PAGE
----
How reading tabloid newspapers can improve your marketing copy
What tabloid writers can teach you about cutting through complexity and writing marketing copy that triggers emotions and sells
Have you ever wondered why red top tabloids outsell the so-called ‘quality’ or ‘serious’ broadsheet newspapers?
Picture this. You’re filling up your car with petrol, and your eye wanders over to a rack of newspapers on the forecourt.
Be honest, what are the headlines that grab your attention? Are they the sensible, factual headlines that feature on the broadsheets?
Or are they the outlandish headlines that elicit outrage, disgust or laughter?
Yes, I thought so!
Recently I flew British Airways and was given a choice of free newspapers to read on my flight. In addition to a sensible broadsheet, I couldn’t resist picking up The Sun and The Mirror.
On the one hand, my choice was a guilty pleasure. On the other, as a copywriter, I cannot help myself but admire tabloid story writing.
OK, I know what you’re thinking, tabloid newspapers feature nothing but salacious celebrity gossip and scandalous reporting.
But the truth is tabloid writing is a skill. What’s more, it’s a skill useful for anyone writing marketing copy.
Red-top veteran Ros Wynne-Jones summed it up neatly when he said: “At a good tabloid’s heart is an ability to cut through complexity with a sharp eye and convert it into a simple argument.”
To make daily news exciting and fun to read, tabloid journalists:
Entice readers with headlines
The number one purpose of a headline is to grab the reader’s attention. Tabloid headlines work in conjunction with images to sum up a story and ignite reader emotions.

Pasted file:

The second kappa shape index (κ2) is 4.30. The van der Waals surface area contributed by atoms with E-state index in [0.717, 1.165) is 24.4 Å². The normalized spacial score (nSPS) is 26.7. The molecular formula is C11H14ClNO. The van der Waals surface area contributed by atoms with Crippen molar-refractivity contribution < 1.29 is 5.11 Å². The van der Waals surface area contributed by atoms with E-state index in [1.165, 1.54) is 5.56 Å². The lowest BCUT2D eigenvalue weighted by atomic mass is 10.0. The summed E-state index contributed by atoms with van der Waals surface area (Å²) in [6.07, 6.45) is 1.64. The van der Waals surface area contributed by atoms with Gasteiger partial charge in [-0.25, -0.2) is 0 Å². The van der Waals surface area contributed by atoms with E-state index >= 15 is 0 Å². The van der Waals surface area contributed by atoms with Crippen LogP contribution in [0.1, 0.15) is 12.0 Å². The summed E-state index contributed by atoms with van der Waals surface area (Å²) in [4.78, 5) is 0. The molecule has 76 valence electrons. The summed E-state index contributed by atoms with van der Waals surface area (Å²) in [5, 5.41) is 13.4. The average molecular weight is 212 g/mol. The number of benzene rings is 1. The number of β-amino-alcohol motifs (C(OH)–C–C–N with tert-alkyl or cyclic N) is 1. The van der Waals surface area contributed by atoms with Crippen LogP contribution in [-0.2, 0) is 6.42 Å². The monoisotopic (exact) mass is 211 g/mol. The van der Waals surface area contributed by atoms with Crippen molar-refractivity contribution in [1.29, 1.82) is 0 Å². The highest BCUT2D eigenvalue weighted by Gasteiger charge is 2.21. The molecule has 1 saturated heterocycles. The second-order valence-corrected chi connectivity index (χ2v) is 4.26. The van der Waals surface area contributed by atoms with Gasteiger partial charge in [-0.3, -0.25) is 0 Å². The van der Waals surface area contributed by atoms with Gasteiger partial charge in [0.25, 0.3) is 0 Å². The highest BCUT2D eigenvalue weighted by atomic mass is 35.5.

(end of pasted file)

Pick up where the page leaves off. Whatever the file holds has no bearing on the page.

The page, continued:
Take this classic Sun front page:
Image: Abu Hamza al-Masri, a one-eyed radical with a metal hook for a hand
Headline: Sling your hook
Sub-headline: Mosque’s poison prophet told: Get out of Britain before we kick you out
I should point out that in digital marketing copy you cannot get away with so much wordplay. Your headlines must entice, but at the same time, you need to pay attention to SEO.
By this I mean if you Google ‘Osama Bin Laden Captured’, a story headlined “Bin Bagged’ is unlikely to feature highly in the rankings.
Set the pace with a strong lead
Tabloid writers know their audience. They write stories to which their readers can relate.
The first sentence of a news story is known as the lead. To entice readers to continue reading, tabloid writers first ask what does the reader most need to know? Then they sum up the whole story in the first sentence by answering the questions who, what, why, where, when and how.
Write tightly and brightly
To hold readers’ attention, tabloid writers convey the maximum amount of information in minimal words.
They take complex stories and tell them simply, without patronising their readers. To do this tabloid writers use plain and accessible English.
Use plenty of transitions
To move readers through the story, tabloid journalists carry readers from sentence to sentence with transition words and direct and indirect quotes.
‘Sell the sizzle, not the steak’
Tabloid writing is all about how the stories make you feel. To trigger emotions, tabloid writers use puns and adjectives.
Use active verbs
To add impact to their writing and to connect the reader with the action, tabloid writers use an active voice.
Write in a conversational style
OK, you do not normally hear the terms ‘love rat’ and ‘cops’ on the street, but in general tabloid writers use the language, their audience speaks.
Interestingly tabloid writers don’t use the typical inverted pyramid structure which lets editors cut articles from the bottom up.
Instead, tabloid writers circle and restate the lead, adding more detail so that they can lead to a grand finale.
To sum up
If you want to improve your marketing copy, it pays to pick up a tabloid newspaper once in a while.
You’ll want to take notice of how the writers:
- Write enticing headlines
- Set the pace with a strong lead
- Sell the sizzle, not the steak (in marketing copy you always sell the benefits, not the features)
- Use active verbs
- Know their audience and write in a conversational style
So the next time you pick up a paper, pick up a tabloid as well. See how sharp the writing is.
You’ll be surprised and glad you did.
If you would like help writing marketing copy that drives enquiries, then drop me a line to get information about pricing.
About Claire Hawes
Claire Hawes is a marketing communications copywriter. She enjoys writing engaging copy that helps businesses to get noticed and attract enquiries. Claire’s experience mainly lies in the business to business sector. Her clients include both businesses and digital marketing agencies.